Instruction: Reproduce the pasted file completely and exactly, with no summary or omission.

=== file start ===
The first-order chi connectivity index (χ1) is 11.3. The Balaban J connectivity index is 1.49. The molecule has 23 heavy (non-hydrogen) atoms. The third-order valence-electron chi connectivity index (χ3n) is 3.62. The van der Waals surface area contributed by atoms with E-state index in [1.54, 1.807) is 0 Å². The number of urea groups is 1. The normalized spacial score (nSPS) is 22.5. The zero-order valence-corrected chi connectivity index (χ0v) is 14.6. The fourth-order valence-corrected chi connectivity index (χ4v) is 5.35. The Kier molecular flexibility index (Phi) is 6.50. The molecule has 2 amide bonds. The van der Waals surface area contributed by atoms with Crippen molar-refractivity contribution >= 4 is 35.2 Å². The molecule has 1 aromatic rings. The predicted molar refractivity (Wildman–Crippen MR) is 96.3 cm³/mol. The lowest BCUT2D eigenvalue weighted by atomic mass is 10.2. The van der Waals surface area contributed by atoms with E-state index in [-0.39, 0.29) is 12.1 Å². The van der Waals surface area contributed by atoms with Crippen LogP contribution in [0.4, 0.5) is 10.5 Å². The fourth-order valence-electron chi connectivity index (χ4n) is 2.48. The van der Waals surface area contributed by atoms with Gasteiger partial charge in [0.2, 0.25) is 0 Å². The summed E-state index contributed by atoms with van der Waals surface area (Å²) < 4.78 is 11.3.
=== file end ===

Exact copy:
The first-order chi connectivity index (χ1) is 11.3. The Balaban J connectivity index is 1.49. The molecule has 23 heavy (non-hydrogen) atoms. The third-order valence-electron chi connectivity index (χ3n) is 3.62. The van der Waals surface area contributed by atoms with E-state index in [1.54, 1.807) is 0 Å². The number of urea groups is 1. The normalized spacial score (nSPS) is 22.5. The zero-order valence-corrected chi connectivity index (χ0v) is 14.6. The fourth-order valence-corrected chi connectivity index (χ4v) is 5.35. The Kier molecular flexibility index (Phi) is 6.50. The molecule has 2 amide bonds. The van der Waals surface area contributed by atoms with Crippen molar-refractivity contribution >= 4 is 35.2 Å². The molecule has 1 aromatic rings. The predicted molar refractivity (Wildman–Crippen MR) is 96.3 cm³/mol. The lowest BCUT2D eigenvalue weighted by atomic mass is 10.2. The van der Waals surface area contributed by atoms with E-state index in [-0.39, 0.29) is 12.1 Å². The van der Waals surface area contributed by atoms with Crippen LogP contribution in [0.4, 0.5) is 10.5 Å². The fourth-order valence-electron chi connectivity index (χ4n) is 2.48. The van der Waals surface area contributed by atoms with Gasteiger partial charge in [0.2, 0.25) is 0 Å². The summed E-state index contributed by atoms with van der Waals surface area (Å²) < 4.78 is 11.3.